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Input prices will squeeze margins in 2022

Numerous issues fuel the perfect storm for record fertilizer prices. Seed and chemical prices likely to increase as well.

3 Min Read
Shelley E. Huguley

*This is the fifth article in our 2022 Southwest Economic Outlook series. Hear from Oklahoma State University and Texas A&M AgriLife Extension economists about the 2022 outlook. 

outlook-logo-22.jpgFertilizer prices rose significantly in 2021 with some products running 50-75% above their 5-year average prices. By late 2021, most nitrogen products rose to more than double their costs in late 2020 and in some cases reached record highs. The trend appears poised to continue in 2022 with additional increases of 25% or more possible. Numerous issues are fueling the perfect storm of record prices.   

For sure, fertilizer demand is high around the world due to strong commodity prices and the general upswing of economies emerging from the pandemic. Compared to past demand driven price spikes, the surge in 2021 is not unprecedented. Corn prices spiked to just over $7.50 in June 2008, and subsequently fertilizer reached record levels later in 2008. Similarly, corn broke the $7 mark in May of 2021, and seemingly, farmer demand pushed fertilizer to record highs in late 2021. What feels different this time is the supply chain’s ability to rise to the occasion. Low global supplies of natural gas, a key ingredient in fertilizer manufacturing, has pinched production. In response, China, India and Egypt have been taking measures to assure domestic fertilizer needs, and those actions further reduce availability in global trade markets.  

Global shipping is still recovering from supply chain disruptions and shipping costs are at a 10-year high. Ammonia plant shutdowns in Saudi Arabia and Trinidad, coupled with the hangover from weather related shutdowns in the U.S. have added fuel to fire. Geopolitical issues are also affecting supply. The phosphate market has been impacted by U.S. tariffs on imports from Russia and Morocco, while U.S. sanctions on Belarus have limited that major exporter.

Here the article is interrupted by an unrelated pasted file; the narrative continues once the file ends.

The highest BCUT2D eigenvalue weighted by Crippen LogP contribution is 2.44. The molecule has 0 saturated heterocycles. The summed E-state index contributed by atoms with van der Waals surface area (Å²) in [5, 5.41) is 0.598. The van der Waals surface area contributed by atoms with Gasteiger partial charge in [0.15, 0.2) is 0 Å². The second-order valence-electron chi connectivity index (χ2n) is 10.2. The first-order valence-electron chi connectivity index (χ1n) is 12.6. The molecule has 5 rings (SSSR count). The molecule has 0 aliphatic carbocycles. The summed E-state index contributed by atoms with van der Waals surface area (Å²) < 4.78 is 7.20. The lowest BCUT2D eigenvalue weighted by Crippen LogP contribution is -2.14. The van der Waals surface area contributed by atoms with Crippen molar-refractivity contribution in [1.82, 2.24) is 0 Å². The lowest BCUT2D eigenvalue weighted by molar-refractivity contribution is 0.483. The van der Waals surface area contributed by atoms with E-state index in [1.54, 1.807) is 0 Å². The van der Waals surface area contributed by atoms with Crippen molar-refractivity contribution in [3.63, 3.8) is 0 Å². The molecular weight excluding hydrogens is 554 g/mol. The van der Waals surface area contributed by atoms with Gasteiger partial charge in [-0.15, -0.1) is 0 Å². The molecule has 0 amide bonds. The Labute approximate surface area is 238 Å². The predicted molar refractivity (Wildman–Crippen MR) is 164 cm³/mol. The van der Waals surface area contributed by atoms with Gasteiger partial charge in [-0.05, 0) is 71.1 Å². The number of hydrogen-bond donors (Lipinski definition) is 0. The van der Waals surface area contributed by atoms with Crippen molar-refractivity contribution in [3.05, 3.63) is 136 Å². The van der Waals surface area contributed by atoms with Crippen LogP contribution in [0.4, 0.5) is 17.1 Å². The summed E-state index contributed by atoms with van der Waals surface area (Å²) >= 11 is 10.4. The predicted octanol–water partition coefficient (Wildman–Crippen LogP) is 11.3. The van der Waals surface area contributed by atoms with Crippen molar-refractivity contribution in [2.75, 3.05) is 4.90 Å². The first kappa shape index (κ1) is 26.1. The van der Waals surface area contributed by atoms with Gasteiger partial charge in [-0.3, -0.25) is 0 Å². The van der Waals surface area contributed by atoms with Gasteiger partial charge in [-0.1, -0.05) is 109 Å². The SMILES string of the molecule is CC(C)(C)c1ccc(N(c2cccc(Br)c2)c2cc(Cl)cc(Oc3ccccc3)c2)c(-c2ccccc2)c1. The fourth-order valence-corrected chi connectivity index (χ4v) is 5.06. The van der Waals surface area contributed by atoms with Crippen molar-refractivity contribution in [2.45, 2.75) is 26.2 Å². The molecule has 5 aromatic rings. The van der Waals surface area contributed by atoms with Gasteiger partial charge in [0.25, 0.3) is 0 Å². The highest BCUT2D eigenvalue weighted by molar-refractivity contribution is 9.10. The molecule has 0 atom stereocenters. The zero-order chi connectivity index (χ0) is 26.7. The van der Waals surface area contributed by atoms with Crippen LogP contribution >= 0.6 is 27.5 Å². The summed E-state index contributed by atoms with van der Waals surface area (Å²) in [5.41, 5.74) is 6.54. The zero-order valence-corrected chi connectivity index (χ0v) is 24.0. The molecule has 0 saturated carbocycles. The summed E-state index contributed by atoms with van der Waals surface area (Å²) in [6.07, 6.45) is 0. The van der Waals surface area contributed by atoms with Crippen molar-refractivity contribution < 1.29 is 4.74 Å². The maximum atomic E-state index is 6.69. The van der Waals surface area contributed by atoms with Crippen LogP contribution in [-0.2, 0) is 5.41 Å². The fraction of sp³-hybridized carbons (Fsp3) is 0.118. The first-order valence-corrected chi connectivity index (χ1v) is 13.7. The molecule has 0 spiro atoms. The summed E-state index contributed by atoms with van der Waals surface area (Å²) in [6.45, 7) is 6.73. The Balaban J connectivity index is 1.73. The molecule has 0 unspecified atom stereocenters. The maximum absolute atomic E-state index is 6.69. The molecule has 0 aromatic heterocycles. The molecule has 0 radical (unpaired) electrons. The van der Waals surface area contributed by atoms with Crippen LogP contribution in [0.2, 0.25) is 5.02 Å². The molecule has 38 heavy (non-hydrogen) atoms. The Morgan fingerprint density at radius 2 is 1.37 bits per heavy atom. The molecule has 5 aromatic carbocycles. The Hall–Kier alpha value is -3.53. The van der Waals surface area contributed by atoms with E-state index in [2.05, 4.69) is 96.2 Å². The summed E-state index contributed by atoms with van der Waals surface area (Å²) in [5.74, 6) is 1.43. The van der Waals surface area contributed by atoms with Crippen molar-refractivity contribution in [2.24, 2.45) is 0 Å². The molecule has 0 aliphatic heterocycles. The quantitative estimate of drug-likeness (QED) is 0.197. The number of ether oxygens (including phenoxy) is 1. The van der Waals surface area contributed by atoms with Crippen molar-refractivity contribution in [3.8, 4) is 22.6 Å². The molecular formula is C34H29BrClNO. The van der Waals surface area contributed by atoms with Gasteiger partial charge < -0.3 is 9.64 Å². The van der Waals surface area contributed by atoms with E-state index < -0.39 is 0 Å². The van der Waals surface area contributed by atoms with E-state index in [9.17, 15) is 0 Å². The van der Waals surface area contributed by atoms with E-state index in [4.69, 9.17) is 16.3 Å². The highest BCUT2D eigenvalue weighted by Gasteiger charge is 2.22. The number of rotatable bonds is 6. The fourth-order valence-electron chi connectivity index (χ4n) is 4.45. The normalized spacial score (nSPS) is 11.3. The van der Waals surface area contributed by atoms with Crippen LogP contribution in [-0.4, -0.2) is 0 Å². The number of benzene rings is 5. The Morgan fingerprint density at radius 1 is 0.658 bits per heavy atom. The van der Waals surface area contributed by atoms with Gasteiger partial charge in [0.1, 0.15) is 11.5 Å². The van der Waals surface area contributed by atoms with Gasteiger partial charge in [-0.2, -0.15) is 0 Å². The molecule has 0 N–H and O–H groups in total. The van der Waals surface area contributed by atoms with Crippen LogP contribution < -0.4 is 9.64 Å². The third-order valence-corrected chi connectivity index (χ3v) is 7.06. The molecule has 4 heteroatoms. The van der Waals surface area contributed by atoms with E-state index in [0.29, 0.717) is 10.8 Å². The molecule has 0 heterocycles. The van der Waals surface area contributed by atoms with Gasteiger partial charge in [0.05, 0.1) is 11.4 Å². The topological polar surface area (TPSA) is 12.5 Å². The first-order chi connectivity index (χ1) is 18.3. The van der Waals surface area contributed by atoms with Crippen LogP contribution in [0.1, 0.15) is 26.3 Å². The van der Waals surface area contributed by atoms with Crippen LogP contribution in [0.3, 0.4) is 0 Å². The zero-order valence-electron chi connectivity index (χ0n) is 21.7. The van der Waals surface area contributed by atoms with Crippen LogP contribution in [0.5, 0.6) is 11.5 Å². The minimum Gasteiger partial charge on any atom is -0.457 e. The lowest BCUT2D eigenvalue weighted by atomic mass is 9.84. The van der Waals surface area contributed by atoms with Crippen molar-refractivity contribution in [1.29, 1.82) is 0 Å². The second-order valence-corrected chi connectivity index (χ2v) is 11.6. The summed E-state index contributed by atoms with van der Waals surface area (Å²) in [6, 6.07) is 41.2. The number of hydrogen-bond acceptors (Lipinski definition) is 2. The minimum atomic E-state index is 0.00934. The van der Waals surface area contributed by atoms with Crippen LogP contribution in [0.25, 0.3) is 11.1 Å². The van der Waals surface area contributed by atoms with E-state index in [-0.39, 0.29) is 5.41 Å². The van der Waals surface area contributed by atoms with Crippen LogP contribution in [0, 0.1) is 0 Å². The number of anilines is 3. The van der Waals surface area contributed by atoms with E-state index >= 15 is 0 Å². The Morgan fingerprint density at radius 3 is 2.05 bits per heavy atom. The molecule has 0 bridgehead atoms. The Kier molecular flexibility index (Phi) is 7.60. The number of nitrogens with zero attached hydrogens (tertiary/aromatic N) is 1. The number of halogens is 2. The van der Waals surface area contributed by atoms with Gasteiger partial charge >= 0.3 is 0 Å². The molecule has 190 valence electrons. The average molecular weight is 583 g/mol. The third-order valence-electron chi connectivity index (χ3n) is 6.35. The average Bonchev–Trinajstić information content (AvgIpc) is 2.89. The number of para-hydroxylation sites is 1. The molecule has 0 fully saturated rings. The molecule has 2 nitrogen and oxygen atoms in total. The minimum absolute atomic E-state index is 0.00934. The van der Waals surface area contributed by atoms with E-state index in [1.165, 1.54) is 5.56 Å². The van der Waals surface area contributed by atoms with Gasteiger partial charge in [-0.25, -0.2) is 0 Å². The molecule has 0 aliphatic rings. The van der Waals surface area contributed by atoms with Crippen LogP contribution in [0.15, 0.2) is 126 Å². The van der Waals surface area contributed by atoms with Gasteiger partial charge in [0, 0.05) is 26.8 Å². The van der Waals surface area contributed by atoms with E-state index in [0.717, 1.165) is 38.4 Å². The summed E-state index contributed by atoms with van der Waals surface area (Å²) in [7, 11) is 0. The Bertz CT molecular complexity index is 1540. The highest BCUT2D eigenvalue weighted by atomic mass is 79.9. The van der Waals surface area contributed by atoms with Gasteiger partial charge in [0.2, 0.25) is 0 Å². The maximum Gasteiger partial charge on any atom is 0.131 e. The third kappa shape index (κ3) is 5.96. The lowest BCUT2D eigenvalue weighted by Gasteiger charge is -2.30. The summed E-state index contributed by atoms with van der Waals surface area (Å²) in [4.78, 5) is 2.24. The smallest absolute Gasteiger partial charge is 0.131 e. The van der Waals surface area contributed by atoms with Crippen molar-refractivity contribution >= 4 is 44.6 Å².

It’s unlikely prices will remain at record levels, but the question is how long before we see the relief. With mostly functioning supply chains, prices subsided relatively quickly in 2009. It would appear, the current wave could be sustained much longer, even into 2023. The market environment presents an incredible challenge for ag retailers as well. Uncertain availability would normally encourage building stock when you can get it, but memories of previous price swings will make them cautious of stocking up on overpriced inventory. Erratic stock and/or spot buying sets the stage for further market irregularities and regional shortages. 

Rounding out the input price situation, seed and chemical prices are likely to show moderate increases, supported by higher commodity prices. Price increases for seed have been moderate for the last three years. Now that commodity prices have increased, seed companies are likely to try and catch up.  A good portion of our agricultural chemicals or chemical ingredients are linked to China. China’s internal demand and continuing supply chain issues are likely to lead to both price and availability issues for agricultural chemicals. Historically, both seed and chemical prices have been positively correlated with commodity prices.  

An input price squeeze sets the stage for tougher than anticipated management and marketing decisions. Producers will have to use a different calculus in considering crop rotations and marketing plans. Higher priced inputs also dictate more scrutinized and efficient use (soil testing, application timing, and banded applications). Farmers negotiating cash rents may also be challenged. Landowners may conclude that higher commodity prices justify higher rental rates while not noticing how input costs are squeezing profit margins. 

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Farm Inputs

About the Author(s)

Steven Klose

Professor and Extension Economist-Farm Management, Texas A&M University

Phil Kenkel

Regents Professor at Oklahoma State University, Stillwater, and Extension Specialist for Cooperatives, Oklahoma State University

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